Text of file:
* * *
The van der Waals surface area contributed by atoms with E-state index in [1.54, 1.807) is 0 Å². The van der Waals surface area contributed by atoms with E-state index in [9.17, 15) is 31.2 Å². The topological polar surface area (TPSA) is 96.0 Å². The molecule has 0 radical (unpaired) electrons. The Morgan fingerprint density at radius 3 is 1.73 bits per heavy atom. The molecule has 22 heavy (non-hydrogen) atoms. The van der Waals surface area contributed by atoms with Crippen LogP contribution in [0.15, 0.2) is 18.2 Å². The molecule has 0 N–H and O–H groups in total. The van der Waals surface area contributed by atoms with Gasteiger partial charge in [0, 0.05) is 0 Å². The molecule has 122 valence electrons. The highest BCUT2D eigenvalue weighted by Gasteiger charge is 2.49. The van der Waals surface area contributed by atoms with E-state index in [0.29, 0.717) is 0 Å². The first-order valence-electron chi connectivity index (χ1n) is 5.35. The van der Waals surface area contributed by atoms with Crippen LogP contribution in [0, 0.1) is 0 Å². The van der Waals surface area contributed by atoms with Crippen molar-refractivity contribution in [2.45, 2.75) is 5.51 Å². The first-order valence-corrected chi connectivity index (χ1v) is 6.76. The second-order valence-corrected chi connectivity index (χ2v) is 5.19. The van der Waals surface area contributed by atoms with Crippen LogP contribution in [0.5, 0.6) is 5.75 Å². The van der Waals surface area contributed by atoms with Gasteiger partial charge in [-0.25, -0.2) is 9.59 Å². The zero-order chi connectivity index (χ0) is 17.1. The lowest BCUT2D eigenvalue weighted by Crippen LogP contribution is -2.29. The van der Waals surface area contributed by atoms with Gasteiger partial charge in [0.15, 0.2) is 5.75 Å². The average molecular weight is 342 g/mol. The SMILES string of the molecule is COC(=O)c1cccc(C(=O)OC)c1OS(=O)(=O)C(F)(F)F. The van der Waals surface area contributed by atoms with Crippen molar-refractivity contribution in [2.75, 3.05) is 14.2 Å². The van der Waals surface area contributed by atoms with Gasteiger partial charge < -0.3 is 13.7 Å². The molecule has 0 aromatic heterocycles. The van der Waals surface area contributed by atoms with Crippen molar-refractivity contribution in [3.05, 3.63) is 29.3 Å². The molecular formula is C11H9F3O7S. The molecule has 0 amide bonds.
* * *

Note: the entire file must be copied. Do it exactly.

The van der Waals surface area contributed by atoms with E-state index in [1.54, 1.807) is 0 Å². The van der Waals surface area contributed by atoms with E-state index in [9.17, 15) is 31.2 Å². The topological polar surface area (TPSA) is 96.0 Å². The molecule has 0 radical (unpaired) electrons. The Morgan fingerprint density at radius 3 is 1.73 bits per heavy atom. The molecule has 22 heavy (non-hydrogen) atoms. The van der Waals surface area contributed by atoms with Crippen LogP contribution in [0.15, 0.2) is 18.2 Å². The molecule has 0 N–H and O–H groups in total. The van der Waals surface area contributed by atoms with Gasteiger partial charge in [0, 0.05) is 0 Å². The molecule has 122 valence electrons. The highest BCUT2D eigenvalue weighted by Gasteiger charge is 2.49. The van der Waals surface area contributed by atoms with E-state index in [0.29, 0.717) is 0 Å². The first-order valence-electron chi connectivity index (χ1n) is 5.35. The van der Waals surface area contributed by atoms with Crippen LogP contribution in [0, 0.1) is 0 Å². The van der Waals surface area contributed by atoms with Crippen molar-refractivity contribution in [2.45, 2.75) is 5.51 Å². The first-order valence-corrected chi connectivity index (χ1v) is 6.76. The second-order valence-corrected chi connectivity index (χ2v) is 5.19. The van der Waals surface area contributed by atoms with Crippen LogP contribution in [0.5, 0.6) is 5.75 Å². The van der Waals surface area contributed by atoms with Gasteiger partial charge in [-0.25, -0.2) is 9.59 Å². The zero-order chi connectivity index (χ0) is 17.1. The lowest BCUT2D eigenvalue weighted by Crippen LogP contribution is -2.29. The van der Waals surface area contributed by atoms with Gasteiger partial charge in [0.15, 0.2) is 5.75 Å². The average molecular weight is 342 g/mol. The SMILES string of the molecule is COC(=O)c1cccc(C(=O)OC)c1OS(=O)(=O)C(F)(F)F. The van der Waals surface area contributed by atoms with Crippen molar-refractivity contribution in [2.75, 3.05) is 14.2 Å². The van der Waals surface area contributed by atoms with Gasteiger partial charge < -0.3 is 13.7 Å². The molecule has 0 aromatic heterocycles. The van der Waals surface area contributed by atoms with Crippen molar-refractivity contribution in [3.05, 3.63) is 29.3 Å². The molecular formula is C11H9F3O7S. The molecule has 0 amide bonds.